The Good Old Games: Millennial Nostalgia and the Software Market
The software industry is a rapidly developing climate of new and cooler technology. As revolutionary hardware like 3D printers become standard, software designers are tasked with building user-friendly interfaces, allowing for full use of newer and more complicated gadgets. Until recently, selling software has always been about selling a ticket to the latest and greatest technology, complete with cutting-edge graphics and immersive experiences. So it may come as a surprise that one of the most anticipated software releases in the last year was a game created for elementary school students in 1996. Successful software isn’t just about good programming anymore. The Millennial generation is here, and what they want is a blast from the past.
Forbes estimates that “there is +$600 billion up for grabs every year in the US alone as Millennials (or 18-30-year-olds) fast become the biggest demographic on the planet.” Marketers simply cannot afford to ignore the trends and tastes of young people, particularly in the realm of entertainment. Gaming software is in competition not only with other games but also with cinema, Netflix and a myriad of other entertainment experiences available to Millennials with disposable income. With the stakes higher than ever, the key to unlocking the Millennial wallet seems to lie in nostalgia.
The Pull of the Past
Whether its adult coloring books, Lisa Frank’s new clothing line, or the instant popularity of Pokemon Go, this generation is clearly hungry for anything reminiscent of their neon-colored colored childhoods of the ’80s and ’90s. The same trends are apparent in the gaming and software industries, and the good news for developers is that “video games may have the potential to elicit more nostalgia than any other medium,” according to psychologists.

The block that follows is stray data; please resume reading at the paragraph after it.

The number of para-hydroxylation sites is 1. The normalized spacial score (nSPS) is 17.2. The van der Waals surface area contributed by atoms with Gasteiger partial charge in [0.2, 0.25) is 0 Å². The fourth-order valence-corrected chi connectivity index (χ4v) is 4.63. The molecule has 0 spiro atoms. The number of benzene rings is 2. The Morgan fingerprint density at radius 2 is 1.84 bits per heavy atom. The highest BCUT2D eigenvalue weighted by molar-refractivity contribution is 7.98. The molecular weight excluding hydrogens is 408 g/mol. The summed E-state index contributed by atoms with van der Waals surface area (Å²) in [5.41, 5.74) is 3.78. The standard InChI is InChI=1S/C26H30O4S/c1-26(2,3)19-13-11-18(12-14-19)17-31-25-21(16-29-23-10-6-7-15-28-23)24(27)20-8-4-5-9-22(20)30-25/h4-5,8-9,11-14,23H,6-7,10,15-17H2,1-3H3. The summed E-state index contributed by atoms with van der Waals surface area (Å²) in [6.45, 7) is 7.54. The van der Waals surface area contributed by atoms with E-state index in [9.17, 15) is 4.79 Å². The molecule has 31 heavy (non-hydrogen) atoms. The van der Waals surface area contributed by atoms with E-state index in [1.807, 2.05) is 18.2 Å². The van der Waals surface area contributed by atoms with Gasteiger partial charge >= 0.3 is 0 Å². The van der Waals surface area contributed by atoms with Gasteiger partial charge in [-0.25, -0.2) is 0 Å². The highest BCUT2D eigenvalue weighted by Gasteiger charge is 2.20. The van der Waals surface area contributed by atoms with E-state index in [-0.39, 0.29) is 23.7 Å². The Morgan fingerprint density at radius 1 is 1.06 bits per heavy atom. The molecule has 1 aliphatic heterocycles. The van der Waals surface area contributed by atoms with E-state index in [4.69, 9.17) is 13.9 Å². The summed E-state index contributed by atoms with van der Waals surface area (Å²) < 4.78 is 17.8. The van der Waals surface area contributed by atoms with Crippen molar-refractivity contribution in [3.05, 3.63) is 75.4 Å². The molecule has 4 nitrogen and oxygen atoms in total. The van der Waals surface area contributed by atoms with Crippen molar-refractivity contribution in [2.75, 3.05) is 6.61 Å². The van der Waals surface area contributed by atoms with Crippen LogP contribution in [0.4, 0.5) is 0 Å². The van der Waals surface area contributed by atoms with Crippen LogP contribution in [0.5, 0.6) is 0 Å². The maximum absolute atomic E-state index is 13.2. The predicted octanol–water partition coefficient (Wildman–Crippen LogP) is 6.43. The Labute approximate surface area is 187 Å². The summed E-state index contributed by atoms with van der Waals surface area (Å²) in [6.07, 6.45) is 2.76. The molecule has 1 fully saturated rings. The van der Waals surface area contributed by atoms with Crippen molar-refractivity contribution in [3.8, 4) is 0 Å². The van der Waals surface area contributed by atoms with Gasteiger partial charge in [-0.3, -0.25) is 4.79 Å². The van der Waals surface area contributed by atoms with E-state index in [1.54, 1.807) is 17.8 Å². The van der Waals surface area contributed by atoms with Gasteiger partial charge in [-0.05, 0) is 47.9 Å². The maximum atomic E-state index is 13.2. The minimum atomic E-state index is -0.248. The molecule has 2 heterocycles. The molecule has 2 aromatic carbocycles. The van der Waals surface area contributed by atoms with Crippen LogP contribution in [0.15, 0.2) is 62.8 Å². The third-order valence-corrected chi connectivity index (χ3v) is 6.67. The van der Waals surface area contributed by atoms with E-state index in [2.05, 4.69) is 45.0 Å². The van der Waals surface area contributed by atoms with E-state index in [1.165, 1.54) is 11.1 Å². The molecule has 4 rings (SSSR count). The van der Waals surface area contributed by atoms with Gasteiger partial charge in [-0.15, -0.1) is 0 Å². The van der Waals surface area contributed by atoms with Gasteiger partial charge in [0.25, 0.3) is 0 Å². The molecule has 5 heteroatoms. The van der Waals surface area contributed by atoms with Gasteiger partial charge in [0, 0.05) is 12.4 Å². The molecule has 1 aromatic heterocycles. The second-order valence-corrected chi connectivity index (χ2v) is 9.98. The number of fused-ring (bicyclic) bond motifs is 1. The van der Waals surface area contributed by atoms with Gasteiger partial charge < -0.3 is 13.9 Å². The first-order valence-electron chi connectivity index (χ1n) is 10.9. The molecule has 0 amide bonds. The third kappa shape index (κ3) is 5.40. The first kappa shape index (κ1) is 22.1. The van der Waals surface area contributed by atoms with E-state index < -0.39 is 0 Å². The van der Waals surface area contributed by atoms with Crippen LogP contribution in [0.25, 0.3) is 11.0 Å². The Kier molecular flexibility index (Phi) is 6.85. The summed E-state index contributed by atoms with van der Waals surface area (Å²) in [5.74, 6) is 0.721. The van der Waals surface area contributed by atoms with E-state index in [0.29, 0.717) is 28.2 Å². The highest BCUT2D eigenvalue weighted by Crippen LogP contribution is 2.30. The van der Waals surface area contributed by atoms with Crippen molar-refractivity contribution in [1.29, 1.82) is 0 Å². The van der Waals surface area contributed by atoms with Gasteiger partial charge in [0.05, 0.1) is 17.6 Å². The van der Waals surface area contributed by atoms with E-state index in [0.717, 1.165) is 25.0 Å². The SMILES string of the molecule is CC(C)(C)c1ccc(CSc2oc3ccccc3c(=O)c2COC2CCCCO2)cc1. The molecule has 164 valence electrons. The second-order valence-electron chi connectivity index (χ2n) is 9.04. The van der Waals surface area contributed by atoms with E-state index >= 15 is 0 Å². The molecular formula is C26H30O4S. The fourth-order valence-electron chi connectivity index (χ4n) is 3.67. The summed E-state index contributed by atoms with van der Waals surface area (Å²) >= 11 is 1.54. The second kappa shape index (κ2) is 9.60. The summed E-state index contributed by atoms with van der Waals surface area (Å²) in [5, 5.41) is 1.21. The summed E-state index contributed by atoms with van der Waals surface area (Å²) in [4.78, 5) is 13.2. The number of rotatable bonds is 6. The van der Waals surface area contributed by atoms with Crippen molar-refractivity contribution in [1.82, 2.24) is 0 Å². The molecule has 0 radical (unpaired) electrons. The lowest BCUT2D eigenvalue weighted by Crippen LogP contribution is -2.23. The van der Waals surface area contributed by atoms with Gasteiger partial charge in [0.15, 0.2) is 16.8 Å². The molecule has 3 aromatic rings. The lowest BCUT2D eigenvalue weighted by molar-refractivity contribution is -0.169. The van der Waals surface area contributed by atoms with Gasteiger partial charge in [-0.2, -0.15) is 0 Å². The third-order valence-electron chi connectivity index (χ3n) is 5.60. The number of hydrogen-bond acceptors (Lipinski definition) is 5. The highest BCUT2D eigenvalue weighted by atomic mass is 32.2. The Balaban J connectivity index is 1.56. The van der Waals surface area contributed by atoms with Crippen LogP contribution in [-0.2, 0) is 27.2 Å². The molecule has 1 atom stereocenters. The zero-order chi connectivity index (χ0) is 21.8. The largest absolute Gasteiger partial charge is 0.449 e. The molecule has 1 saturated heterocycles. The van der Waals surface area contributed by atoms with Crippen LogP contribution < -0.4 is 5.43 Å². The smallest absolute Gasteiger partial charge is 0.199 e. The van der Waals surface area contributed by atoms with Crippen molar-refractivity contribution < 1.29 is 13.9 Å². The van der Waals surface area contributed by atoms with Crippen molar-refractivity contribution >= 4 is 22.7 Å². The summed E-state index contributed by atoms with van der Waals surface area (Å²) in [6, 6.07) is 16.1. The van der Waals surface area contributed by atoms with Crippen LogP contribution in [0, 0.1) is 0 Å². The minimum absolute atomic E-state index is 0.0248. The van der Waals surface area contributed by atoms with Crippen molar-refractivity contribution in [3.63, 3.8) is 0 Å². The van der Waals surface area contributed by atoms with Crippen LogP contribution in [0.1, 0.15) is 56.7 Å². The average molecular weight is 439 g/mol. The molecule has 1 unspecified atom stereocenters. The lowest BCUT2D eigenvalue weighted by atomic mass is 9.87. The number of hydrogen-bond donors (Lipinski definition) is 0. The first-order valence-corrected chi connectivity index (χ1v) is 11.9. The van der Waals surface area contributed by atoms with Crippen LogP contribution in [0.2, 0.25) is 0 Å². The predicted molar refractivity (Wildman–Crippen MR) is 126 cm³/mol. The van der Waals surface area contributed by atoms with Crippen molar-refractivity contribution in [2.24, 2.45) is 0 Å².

Crowd-Sourcing a Classic
Perhaps the best example of this trend is the re-release of the ’90s educational game “The Logical Journey of the Zoombinis,” retitled simply “Zoombinis” in the updated version, available for mobile platforms. Paste magazine’s review of the new game “remains more or less the same game it was in 1996,” including the original soundtrack and characters. Included in the re-release are mobile ring tones featuring iconic sound bites from the classic game.
Perhaps most interesting about the re-release of “Zoombinis” is that the project began, not in a large software conglomerate, but as a Kickstarter campaign. According to an article in USA Today, the campaign doubled its goal, raising a total of $101,716 primarily from small individual contributions. Originally released for mobile platforms, the new “Zoombinis” has successfully added Windows and Apple editions, and has received a “very positive” rating on popular gaming site Steam.
While “Zoombinis” has been especially successful in its re-release, many other 20-year-old games are ready in waiting to become the next big thing if financial backers can be found. Simply take a look at popular websites such as GamesNostalgia or MyAbandonware, which host thousands of older games with 8-bit graphics for that floppy-disk feel. Popular games on these sites include 1990s editions of “Oregon Trail,” “SimCity,” and several Disney games released alongside animated features like “Aladdin” (1992) and “Hercules” (1997). The popularity of these websites, along with the financial success of games like “Zoombinis,” suggests that there continues to be a lucrative market for the re-release of classic software. For once, the hottest new thing may actually be the oldest.